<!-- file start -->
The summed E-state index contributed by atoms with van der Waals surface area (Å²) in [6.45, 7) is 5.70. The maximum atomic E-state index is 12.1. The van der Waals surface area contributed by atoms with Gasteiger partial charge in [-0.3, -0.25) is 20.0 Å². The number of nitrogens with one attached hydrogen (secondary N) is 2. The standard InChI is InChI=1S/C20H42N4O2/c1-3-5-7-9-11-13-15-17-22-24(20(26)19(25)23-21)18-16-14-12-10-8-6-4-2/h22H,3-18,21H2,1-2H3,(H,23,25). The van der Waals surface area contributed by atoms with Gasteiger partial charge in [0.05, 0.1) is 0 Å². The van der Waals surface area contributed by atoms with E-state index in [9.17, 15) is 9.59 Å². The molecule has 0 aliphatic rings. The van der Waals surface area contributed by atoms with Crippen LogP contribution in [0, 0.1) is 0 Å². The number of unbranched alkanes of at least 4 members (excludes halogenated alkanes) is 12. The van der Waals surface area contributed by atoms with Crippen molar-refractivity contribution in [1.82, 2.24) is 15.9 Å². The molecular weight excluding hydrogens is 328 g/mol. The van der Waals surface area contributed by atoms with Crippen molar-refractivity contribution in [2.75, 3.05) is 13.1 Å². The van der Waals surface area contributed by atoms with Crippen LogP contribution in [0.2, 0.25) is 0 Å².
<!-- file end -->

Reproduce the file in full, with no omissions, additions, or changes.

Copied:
The summed E-state index contributed by atoms with van der Waals surface area (Å²) in [6.45, 7) is 5.70. The maximum atomic E-state index is 12.1. The van der Waals surface area contributed by atoms with Gasteiger partial charge in [-0.3, -0.25) is 20.0 Å². The number of nitrogens with one attached hydrogen (secondary N) is 2. The standard InChI is InChI=1S/C20H42N4O2/c1-3-5-7-9-11-13-15-17-22-24(20(26)19(25)23-21)18-16-14-12-10-8-6-4-2/h22H,3-18,21H2,1-2H3,(H,23,25). The van der Waals surface area contributed by atoms with Gasteiger partial charge in [0.05, 0.1) is 0 Å². The van der Waals surface area contributed by atoms with E-state index in [9.17, 15) is 9.59 Å². The molecule has 0 aliphatic rings. The van der Waals surface area contributed by atoms with Crippen LogP contribution in [0, 0.1) is 0 Å². The number of unbranched alkanes of at least 4 members (excludes halogenated alkanes) is 12. The van der Waals surface area contributed by atoms with Crippen molar-refractivity contribution in [1.82, 2.24) is 15.9 Å². The molecular weight excluding hydrogens is 328 g/mol. The van der Waals surface area contributed by atoms with Crippen molar-refractivity contribution in [2.75, 3.05) is 13.1 Å². The van der Waals surface area contributed by atoms with Crippen LogP contribution in [0.2, 0.25) is 0 Å².